Changing Their Tune

The Low Anthem loves old instruments, new microphones and creating their own style

The Low Anthem's music is rooted in its members' long friendships, and the deep love they share for history's oldest instrument, the human voice, and its most instinctual arrangement technique, vocal harmonies.

The hauntingly gorgeous ballads for which they are best known—"Charlie Darwin," "To Ohio"—feature acoustic instruments from another era, including clarinet, pump organ and French horn. When they want to make more noise, they use vintage drums.

But the practical aspects of performing in habitually noisy rock clubs are causing these artists (Ben Knox Miller, Jeffrey Prystowsky and Jocie Adams) to change their tune. They've just finished recording a new album that expands their repertoire of noisier songs from the two proto-rockers—"The Horizon Is a Beltway" and "Champion Angel"—on their 2009 release, Oh My God, Charlie Darwin. And they've recently added a fourth member, multi-instrumentalist Mat Davidson, to add extra layers and new sounds to the mix.

Bassist, drummer and percussionist Jeffrey Prystowsky says, "The more we play drums and electric guitar, the more we are forming our own rock 'n' roll style. That strain of the band will continue."

For all the subtlety of their painstakingly crafted sound, The Low Anthem has not yet attained the rapt listening audience their quieter music deserves. Attentive silence is not entirely foreign to rock-club settings; many solo acoustic acts command them. So the response may change as more fans become familiar with The Low Anthem's music. Having signed last year with the Warner imprint Nonesuch, and now on tour with the Avett Brothers, they're discovering that more fans know their songs and willingly slip into the folds of their mood. Meanwhile, though, the band is adding material to crank up the volume in between the slower songs.

"It started for us playing in these noisy bars," Prystowsky says. "We had to find a way to cut through, so we traded in our acoustic guitar and upright bass for electric guitar and drums. And from then on out, we've been slowly adding more and more songs that have a kick to them.

"There's a whole tradition there that we're also tapping into," he says. "We really love early rock 'n' roll, like Chuck Berry's style, Jerry Lee Lewis ... we're really into that. And I'm really into New Orleans grooves, Dr. John and so on. Also, we listen to our contemporaries, like The Slip ... they're friends of ours, and some really great drummers." (Performing as The Barr Brothers, some members of The Slip will open two dates in Canada on The Low Anthem's headlining tour following their opening dates for the Avetts.)

As it ventures into new sonic territory, the band also may abandon the conceptual approach they took to Darwin's lyric themes. The Darwin songs seemed influenced by a philosophical tension between notions of mechanical and scientific determinism, as represented by Darwin's theory of natural selection, and a belief in individual choice and the value of community as represented in John Steinbeck's East of Eden. But when asked what theme the new record ponders, the band has no answer.

That evolution away from philosophical grounding may be another reaction to their rock-club experiences. Early on, they got a reputation for being eggheads, even by indie-rock standards, and no one dislikes being pigeonholed more than The Low Anthem. "Some people kind of pin us as anti-modern things—modern music and modern technology," Prystowsky says, "but it's really more like we're just open to anything. We're not stuck in 2010, and we're not stuck in 1930. We just really love all the history of music, and we have just put together things that seem right to us."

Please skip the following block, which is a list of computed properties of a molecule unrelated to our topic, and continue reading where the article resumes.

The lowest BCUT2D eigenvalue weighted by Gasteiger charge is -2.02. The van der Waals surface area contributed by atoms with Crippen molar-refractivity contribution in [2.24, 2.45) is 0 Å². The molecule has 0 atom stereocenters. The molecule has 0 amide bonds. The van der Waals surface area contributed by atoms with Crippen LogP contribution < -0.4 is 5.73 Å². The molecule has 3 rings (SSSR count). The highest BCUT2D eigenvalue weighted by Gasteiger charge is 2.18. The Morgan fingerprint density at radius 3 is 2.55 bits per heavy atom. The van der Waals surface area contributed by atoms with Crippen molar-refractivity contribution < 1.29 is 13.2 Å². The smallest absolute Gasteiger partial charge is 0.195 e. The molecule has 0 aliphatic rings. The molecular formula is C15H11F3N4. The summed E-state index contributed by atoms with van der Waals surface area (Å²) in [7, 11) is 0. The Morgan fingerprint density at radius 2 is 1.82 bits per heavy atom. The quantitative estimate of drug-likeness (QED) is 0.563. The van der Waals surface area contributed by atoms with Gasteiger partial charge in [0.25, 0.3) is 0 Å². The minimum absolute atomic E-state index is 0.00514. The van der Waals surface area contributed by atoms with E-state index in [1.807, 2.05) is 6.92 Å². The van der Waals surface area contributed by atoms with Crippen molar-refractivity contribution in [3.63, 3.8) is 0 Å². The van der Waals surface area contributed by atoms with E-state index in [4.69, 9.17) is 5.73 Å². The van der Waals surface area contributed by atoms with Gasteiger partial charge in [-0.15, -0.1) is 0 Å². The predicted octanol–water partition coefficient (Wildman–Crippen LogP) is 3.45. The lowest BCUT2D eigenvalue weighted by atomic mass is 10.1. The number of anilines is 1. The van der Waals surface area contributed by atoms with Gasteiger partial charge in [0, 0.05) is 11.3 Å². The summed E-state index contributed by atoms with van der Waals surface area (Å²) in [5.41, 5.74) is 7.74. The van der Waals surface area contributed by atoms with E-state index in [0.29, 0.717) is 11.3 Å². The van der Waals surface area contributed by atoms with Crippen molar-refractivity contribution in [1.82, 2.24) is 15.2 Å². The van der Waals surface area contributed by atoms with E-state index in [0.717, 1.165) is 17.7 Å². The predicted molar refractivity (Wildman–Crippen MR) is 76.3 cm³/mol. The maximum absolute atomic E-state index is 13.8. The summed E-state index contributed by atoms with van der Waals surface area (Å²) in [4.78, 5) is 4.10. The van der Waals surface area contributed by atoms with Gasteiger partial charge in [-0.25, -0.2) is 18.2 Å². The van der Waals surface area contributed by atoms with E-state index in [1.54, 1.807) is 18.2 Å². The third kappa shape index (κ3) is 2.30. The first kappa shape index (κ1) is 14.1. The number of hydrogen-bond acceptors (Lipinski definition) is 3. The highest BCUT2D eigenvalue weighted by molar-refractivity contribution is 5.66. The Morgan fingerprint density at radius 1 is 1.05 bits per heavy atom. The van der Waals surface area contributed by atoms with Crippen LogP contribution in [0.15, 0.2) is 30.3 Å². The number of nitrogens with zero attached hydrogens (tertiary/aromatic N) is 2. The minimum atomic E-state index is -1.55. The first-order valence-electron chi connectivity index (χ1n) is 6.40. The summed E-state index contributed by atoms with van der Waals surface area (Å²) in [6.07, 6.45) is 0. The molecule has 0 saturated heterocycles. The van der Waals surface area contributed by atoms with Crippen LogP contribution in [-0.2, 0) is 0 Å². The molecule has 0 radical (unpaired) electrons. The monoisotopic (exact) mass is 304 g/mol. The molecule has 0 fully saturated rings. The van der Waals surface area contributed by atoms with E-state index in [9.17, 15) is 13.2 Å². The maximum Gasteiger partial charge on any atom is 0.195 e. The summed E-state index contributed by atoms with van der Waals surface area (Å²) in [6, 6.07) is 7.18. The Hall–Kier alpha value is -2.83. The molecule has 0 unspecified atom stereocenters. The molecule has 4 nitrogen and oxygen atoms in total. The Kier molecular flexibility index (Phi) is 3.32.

The equipment they've put together is a good example. After some experimentation, they found that vintage drums, including one prize they found at Tucson's Chicago Store, worked the best in revving up their rock sound. But they learned that they needed state-of-the-art microphones to capture the unique qualities of the old drums' sound.

"It's amazing," Prystowsky says. "I didn't know until I started playing a lot more drums that it's really the same as with the other instruments. The older drums are warmer-sounding; they're not like machine-produced. They don't have this standard, inhuman, machine-like precision. A brand-new snare drum, a brand-new drum set and new cymbals—they lack character, you know? We bought this old drum set—a vintage kick drum and snare drum—and they really have a unique, particular sound.

"We also have bought a vintage microphone, but we really like modern microphones, because if you have a vintage instrument, a modern microphone can pick up the vintage character of the sound, so the combination is really beautiful."

The band also has something of a mascot for its expanded use of percussion: "We got some cool cymbals, one of which was given to us by Jay Bellerose, drummer on Raising Sand with Alison Krauss and Robert Plant."

Prystowsky says Tucson fans can expect to hear several new songs from the forthcoming release. Beyond that, he says he just wants to "let the music speak for itself." So far, the music has spoken in warm, human tones; in intense and conflicting emotions, subtly revealed; and, ultimately, in heroic humanism, an insistence on agency in a potentially overwhelming societal and environmental chaos. Let's hope that isn't going to change.


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